Apps Script with clasp

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G Suite is a powerful set of cloud-based collaboration and productivity tools by Google. You may not be familiar with the name G Suite, but may have used some popular tools contained in the suite such as Gmail, Docs, Drive, and Calendar. G Suite helps teams boost productivity by providing several tools to get work done faster and leveraging the power of the cloud.

To give G Suite apps even more power, Google introduced Google Apps Script (aka Apps Script). The question now is: what is Apps Script? Apps Script refers to a serverless JavaScript runtime for G Suite that makes it possible for adding extensions, integration, and automation. Think of it as a language for writing plugins for G Suite apps. Apps Script is based on version 1.6 of JavaScript, with some features from version 1.7 and 1.8. Given JavaScript’s monopoly on the web, and its growing popularity in other domains, developers can quickly get started with Apps Script. Apps Script truly gives developers full control over apps by allowing them to build things from simple, useful macros to complex addons and even webapps that interface with third-party services.

I wrote about Apps Script in a previous post. You should check it out as this article assumes some basic knowledge of Apps Script. Additionally, you’ll need some context from the previous article for this piece.

The main focus of this article is the clasp tool, as the title already points out. The focus of the rest of this article is on the tool. clasp is a command line tool that is used to create Apps Script projects locally. Local development of Apps Scripts gives developers the freedom to collaborate easily on projects using version control and their preferred IDE. Other benefits of clasp are that it enables code structuring and provides TypeScript support. The latter is even more exciting. TypeScript is a superset of JavaScript, with static type-checking and other advanced features that make it suitable for many use cases.

Write a Script

clasp is built with Node.js and is available on npm. To install and use clasp requires you to have Node.js installed.

// install tool globally 

npm i @google/clasp -g
yarn global add @google/clasp  

Verify your installation by typing clasp in the terminal. If you see a usage guide, then your installation was successful. Otherwise, you may have to ensure that npm or yarn is working correctly.

A login is required to start creating scripts. However, the Google Apps Script API must be enabled first. To log in, type clasp login and grant the required permissions via the web interface. In the case that the login fails, you may try this command instead, and follow the command line instructions:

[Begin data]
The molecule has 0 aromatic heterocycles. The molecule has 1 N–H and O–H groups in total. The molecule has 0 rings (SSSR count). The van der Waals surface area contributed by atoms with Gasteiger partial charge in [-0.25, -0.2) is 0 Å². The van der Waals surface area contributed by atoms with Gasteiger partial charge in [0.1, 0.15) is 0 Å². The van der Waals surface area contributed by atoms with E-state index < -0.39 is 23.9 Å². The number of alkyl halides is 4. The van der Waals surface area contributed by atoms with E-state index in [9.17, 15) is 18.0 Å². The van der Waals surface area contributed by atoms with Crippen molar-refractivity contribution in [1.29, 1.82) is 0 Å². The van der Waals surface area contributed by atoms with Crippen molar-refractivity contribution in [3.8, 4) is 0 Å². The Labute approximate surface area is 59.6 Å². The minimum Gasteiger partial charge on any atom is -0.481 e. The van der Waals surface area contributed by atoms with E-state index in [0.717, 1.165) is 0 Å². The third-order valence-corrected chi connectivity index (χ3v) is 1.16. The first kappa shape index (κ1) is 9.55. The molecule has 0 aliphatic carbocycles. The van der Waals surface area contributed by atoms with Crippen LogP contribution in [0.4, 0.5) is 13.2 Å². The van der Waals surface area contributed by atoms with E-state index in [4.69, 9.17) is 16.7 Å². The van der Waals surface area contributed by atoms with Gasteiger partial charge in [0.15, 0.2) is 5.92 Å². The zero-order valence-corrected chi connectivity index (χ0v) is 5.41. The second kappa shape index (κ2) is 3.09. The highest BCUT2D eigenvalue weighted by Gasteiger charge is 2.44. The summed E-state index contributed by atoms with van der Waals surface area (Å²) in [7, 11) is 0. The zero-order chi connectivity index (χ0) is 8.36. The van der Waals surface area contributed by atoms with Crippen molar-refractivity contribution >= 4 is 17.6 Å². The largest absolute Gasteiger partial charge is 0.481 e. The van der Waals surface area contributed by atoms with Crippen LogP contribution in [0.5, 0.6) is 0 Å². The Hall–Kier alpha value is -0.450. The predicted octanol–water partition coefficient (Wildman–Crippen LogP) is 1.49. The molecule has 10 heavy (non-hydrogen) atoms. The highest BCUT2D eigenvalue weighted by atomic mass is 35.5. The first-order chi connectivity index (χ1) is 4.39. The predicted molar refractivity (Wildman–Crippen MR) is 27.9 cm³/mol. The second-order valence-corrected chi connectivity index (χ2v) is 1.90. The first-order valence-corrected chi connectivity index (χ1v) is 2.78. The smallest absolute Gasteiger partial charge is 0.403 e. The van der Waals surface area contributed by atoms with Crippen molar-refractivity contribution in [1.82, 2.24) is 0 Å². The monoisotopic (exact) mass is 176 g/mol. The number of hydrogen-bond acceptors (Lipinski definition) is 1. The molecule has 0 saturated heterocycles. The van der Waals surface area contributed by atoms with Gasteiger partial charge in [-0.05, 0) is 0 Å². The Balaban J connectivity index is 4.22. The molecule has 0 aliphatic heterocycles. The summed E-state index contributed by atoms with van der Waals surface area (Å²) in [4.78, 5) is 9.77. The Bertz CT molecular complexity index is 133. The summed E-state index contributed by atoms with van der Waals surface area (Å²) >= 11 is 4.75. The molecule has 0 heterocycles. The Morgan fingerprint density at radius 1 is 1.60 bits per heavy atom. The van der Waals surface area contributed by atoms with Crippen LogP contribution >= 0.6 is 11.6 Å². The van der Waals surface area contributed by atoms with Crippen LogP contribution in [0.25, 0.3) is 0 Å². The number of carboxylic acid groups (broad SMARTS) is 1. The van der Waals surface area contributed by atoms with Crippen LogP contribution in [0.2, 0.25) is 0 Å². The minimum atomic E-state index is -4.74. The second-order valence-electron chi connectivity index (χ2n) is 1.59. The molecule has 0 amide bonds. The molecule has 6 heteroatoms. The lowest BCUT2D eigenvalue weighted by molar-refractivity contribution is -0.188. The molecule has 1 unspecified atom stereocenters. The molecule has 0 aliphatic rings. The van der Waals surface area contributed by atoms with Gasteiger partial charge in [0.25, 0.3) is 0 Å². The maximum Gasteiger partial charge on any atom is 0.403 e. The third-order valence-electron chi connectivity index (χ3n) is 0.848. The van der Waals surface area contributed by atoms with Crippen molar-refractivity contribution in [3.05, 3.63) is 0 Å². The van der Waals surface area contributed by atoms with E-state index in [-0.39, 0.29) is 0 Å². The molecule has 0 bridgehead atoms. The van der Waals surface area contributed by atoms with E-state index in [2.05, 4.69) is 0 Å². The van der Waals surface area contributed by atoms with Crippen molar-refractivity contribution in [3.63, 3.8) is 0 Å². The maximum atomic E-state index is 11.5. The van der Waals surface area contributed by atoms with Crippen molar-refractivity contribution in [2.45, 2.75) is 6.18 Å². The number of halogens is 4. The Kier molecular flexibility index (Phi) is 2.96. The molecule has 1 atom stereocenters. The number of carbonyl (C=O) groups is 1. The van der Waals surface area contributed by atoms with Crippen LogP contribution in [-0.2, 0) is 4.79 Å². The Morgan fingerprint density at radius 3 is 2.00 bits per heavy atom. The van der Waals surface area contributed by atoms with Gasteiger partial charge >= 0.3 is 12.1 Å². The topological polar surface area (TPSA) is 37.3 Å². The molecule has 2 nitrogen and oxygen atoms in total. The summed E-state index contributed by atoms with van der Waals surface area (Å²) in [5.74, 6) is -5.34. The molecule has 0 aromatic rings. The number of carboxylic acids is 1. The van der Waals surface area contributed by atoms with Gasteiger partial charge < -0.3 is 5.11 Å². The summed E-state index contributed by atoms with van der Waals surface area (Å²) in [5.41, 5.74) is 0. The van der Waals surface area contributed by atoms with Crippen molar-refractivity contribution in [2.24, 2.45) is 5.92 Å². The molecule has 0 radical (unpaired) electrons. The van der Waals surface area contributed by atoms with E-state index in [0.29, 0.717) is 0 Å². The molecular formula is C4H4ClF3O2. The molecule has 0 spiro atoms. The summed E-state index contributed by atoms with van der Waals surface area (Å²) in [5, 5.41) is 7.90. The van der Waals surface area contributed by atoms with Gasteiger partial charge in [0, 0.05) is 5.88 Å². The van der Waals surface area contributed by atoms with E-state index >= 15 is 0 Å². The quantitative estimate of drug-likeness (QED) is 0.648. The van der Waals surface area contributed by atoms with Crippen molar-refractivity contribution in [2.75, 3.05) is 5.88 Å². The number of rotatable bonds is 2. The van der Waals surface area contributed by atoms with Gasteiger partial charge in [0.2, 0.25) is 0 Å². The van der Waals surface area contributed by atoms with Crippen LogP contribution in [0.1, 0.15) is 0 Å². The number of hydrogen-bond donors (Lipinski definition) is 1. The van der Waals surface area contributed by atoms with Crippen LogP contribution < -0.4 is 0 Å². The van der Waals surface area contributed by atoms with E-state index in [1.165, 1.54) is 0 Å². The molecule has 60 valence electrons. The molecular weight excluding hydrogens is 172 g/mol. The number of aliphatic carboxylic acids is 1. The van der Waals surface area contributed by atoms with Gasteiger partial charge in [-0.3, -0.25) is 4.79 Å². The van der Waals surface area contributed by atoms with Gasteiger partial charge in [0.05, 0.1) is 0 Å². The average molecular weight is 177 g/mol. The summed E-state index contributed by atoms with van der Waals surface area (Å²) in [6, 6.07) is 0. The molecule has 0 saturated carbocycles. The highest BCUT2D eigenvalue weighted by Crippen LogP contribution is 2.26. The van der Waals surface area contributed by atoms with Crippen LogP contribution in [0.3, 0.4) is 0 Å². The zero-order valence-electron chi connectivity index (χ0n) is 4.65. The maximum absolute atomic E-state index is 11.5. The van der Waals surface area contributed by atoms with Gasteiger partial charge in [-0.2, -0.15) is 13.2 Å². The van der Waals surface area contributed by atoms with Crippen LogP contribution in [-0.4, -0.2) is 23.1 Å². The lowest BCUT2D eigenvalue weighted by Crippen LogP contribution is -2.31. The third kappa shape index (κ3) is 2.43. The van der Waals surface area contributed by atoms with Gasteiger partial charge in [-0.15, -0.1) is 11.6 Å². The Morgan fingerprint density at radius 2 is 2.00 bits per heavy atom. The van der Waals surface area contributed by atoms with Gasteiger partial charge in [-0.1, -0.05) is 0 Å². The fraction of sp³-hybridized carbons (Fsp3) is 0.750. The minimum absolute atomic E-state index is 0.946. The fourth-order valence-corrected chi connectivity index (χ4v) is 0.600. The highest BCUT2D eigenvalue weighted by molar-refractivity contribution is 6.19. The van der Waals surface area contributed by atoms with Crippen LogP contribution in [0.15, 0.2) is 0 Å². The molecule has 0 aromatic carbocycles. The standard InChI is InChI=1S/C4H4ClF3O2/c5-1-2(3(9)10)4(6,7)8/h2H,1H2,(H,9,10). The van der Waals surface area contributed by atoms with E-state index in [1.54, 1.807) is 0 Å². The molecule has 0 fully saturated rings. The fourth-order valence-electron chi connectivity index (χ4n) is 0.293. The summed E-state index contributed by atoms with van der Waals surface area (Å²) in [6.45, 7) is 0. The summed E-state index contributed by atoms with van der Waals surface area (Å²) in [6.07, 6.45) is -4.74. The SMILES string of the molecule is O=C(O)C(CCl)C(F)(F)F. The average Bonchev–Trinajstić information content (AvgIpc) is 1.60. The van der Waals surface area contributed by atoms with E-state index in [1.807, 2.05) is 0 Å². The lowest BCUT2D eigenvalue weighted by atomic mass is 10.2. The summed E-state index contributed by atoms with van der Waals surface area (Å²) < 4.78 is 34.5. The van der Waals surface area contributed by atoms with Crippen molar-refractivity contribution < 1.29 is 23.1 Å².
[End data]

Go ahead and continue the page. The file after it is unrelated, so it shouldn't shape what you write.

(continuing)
clasp login --no-localhost

Once login is successful, you have the greenlight to create the sample script. For our simple hello-world script, we’ll create an App Script with title hello-world. The script type is standalone; the default. This means the project is not connected to a single G Suite app such as Docs, or Slides.

clasp create --title hello-world

You should see a file, or two files (that’s if you see hidden files): .clasp.json and appscript.json. The next steps involve creating a source file for our Apps Script. For this example our file is called hello.gs. Take note of the file extension. The hello.gs script will have the following content.

 function helloApp() { 
  // get current document
   var doc = DocumentApp.create('created with clasp');

  
  // set footer text
  doc.addFooter().appendParagraph(new Date().toDateString()); 
}

This script creates a new Google Doc document, with the title created with clasp, and the document creation date in the footer. This doesn’t solve a complex issue; nonetheless, it demonstrates how to begin G Suite automation and provides the basics for creating far more useful and sophisticated scripts or apps. Use clasp push and clasp open to push the script to the cloud and open it for execution respectively.

From the Apps Script dashboard, run the script; then, head over to Google Docs and view the newly created document file with the title provided and the date as footer text.

Closing Thoughts

Apps Script is a vital tool for taking advantage of the great G Suite tool collections. It gives developers power to automate, extend, and integrate with various tools. The example in this article demonstrates only a small aspect of Apps Script. If your team uses any G Suite apps, try automating several tasks like document creation, and share your experience in the comment section. Happy hacking!


Bruno is a junior at Ashesi University College studying Computer Science. He is interested in leveraging the power of technology to increase productivity. As a big fan of open source technology, he is currently exploring the possibility of using the Bitcoin Blockchain to fight corruption in government.


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